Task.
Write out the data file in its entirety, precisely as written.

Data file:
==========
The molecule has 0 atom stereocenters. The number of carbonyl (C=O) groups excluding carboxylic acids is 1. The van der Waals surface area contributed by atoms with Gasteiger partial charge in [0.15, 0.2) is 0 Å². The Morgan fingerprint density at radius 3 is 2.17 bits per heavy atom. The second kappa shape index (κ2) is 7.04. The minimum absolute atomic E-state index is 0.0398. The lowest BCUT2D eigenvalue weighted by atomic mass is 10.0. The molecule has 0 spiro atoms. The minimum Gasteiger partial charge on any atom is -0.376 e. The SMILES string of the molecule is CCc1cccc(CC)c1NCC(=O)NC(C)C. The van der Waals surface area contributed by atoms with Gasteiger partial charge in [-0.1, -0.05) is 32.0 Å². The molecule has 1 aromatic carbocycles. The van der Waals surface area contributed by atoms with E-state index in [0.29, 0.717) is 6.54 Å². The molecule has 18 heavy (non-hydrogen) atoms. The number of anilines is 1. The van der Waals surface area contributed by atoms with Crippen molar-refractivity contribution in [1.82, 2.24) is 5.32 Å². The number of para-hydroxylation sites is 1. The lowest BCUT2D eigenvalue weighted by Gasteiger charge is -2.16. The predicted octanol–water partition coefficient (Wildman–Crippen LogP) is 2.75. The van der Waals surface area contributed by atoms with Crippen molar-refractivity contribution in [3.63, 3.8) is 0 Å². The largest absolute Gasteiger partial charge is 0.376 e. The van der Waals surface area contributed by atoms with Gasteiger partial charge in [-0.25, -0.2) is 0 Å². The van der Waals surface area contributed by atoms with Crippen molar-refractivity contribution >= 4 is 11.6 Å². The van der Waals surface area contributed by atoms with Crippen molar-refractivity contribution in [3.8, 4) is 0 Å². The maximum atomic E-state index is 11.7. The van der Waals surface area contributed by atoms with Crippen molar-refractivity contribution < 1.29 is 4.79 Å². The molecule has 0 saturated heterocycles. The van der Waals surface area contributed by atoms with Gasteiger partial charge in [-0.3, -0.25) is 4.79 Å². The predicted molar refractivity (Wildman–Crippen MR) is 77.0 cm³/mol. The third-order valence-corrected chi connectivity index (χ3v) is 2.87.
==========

The molecule has 0 atom stereocenters. The number of carbonyl (C=O) groups excluding carboxylic acids is 1. The van der Waals surface area contributed by atoms with Gasteiger partial charge in [0.15, 0.2) is 0 Å². The Morgan fingerprint density at radius 3 is 2.17 bits per heavy atom. The second kappa shape index (κ2) is 7.04. The minimum absolute atomic E-state index is 0.0398. The lowest BCUT2D eigenvalue weighted by atomic mass is 10.0. The molecule has 0 spiro atoms. The minimum Gasteiger partial charge on any atom is -0.376 e. The SMILES string of the molecule is CCc1cccc(CC)c1NCC(=O)NC(C)C. The van der Waals surface area contributed by atoms with Gasteiger partial charge in [-0.1, -0.05) is 32.0 Å². The molecule has 1 aromatic carbocycles. The van der Waals surface area contributed by atoms with E-state index in [0.29, 0.717) is 6.54 Å². The molecule has 18 heavy (non-hydrogen) atoms. The number of anilines is 1. The van der Waals surface area contributed by atoms with Crippen molar-refractivity contribution in [1.82, 2.24) is 5.32 Å². The number of para-hydroxylation sites is 1. The lowest BCUT2D eigenvalue weighted by Gasteiger charge is -2.16. The predicted octanol–water partition coefficient (Wildman–Crippen LogP) is 2.75. The van der Waals surface area contributed by atoms with Crippen molar-refractivity contribution in [3.63, 3.8) is 0 Å². The largest absolute Gasteiger partial charge is 0.376 e. The van der Waals surface area contributed by atoms with Gasteiger partial charge in [-0.25, -0.2) is 0 Å². The van der Waals surface area contributed by atoms with Crippen molar-refractivity contribution >= 4 is 11.6 Å². The van der Waals surface area contributed by atoms with Crippen molar-refractivity contribution in [3.8, 4) is 0 Å². The maximum atomic E-state index is 11.7. The van der Waals surface area contributed by atoms with Crippen molar-refractivity contribution < 1.29 is 4.79 Å². The molecule has 0 saturated heterocycles. The van der Waals surface area contributed by atoms with Gasteiger partial charge in [-0.3, -0.25) is 4.79 Å². The predicted molar refractivity (Wildman–Crippen MR) is 77.0 cm³/mol. The third-order valence-corrected chi connectivity index (χ3v) is 2.87.